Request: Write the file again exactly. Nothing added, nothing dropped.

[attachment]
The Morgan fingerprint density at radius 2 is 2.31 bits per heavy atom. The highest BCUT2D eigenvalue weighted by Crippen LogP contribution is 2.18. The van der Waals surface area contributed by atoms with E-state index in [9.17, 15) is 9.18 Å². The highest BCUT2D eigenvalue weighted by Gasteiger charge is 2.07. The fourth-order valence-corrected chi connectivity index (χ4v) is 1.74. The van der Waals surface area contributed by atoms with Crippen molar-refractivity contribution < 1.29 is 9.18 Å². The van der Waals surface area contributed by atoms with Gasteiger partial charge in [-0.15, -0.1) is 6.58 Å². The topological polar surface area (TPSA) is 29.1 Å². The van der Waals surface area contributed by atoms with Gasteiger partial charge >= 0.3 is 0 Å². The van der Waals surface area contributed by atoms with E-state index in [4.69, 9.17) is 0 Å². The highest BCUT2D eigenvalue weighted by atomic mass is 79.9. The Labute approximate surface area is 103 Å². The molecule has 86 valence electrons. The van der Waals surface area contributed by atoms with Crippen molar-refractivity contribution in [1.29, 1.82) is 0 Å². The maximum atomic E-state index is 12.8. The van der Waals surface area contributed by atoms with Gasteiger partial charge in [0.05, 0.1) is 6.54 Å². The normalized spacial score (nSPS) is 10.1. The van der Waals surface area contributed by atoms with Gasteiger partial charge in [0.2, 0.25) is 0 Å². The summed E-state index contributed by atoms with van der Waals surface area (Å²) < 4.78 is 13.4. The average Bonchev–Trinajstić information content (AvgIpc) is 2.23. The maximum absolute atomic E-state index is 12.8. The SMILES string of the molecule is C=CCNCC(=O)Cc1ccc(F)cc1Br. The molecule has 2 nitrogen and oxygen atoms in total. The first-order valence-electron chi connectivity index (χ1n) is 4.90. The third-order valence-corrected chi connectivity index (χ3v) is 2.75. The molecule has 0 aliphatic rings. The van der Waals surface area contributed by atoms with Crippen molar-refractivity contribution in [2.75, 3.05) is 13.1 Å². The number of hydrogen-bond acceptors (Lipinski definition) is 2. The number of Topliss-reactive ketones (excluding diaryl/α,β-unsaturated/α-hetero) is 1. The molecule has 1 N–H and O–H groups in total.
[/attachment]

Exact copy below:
The Morgan fingerprint density at radius 2 is 2.31 bits per heavy atom. The highest BCUT2D eigenvalue weighted by Crippen LogP contribution is 2.18. The van der Waals surface area contributed by atoms with E-state index in [9.17, 15) is 9.18 Å². The highest BCUT2D eigenvalue weighted by Gasteiger charge is 2.07. The fourth-order valence-corrected chi connectivity index (χ4v) is 1.74. The van der Waals surface area contributed by atoms with Crippen molar-refractivity contribution < 1.29 is 9.18 Å². The van der Waals surface area contributed by atoms with Gasteiger partial charge in [-0.15, -0.1) is 6.58 Å². The topological polar surface area (TPSA) is 29.1 Å². The van der Waals surface area contributed by atoms with Gasteiger partial charge >= 0.3 is 0 Å². The van der Waals surface area contributed by atoms with E-state index in [4.69, 9.17) is 0 Å². The highest BCUT2D eigenvalue weighted by atomic mass is 79.9. The Labute approximate surface area is 103 Å². The molecule has 86 valence electrons. The van der Waals surface area contributed by atoms with Crippen molar-refractivity contribution in [1.29, 1.82) is 0 Å². The maximum atomic E-state index is 12.8. The van der Waals surface area contributed by atoms with Gasteiger partial charge in [0.05, 0.1) is 6.54 Å². The normalized spacial score (nSPS) is 10.1. The van der Waals surface area contributed by atoms with Gasteiger partial charge in [0.2, 0.25) is 0 Å². The summed E-state index contributed by atoms with van der Waals surface area (Å²) < 4.78 is 13.4. The average Bonchev–Trinajstić information content (AvgIpc) is 2.23. The maximum absolute atomic E-state index is 12.8. The SMILES string of the molecule is C=CCNCC(=O)Cc1ccc(F)cc1Br. The molecule has 2 nitrogen and oxygen atoms in total. The first-order valence-electron chi connectivity index (χ1n) is 4.90. The third-order valence-corrected chi connectivity index (χ3v) is 2.75. The molecule has 0 aliphatic rings. The van der Waals surface area contributed by atoms with Crippen molar-refractivity contribution in [2.75, 3.05) is 13.1 Å². The number of hydrogen-bond acceptors (Lipinski definition) is 2. The number of Topliss-reactive ketones (excluding diaryl/α,β-unsaturated/α-hetero) is 1. The molecule has 1 N–H and O–H groups in total.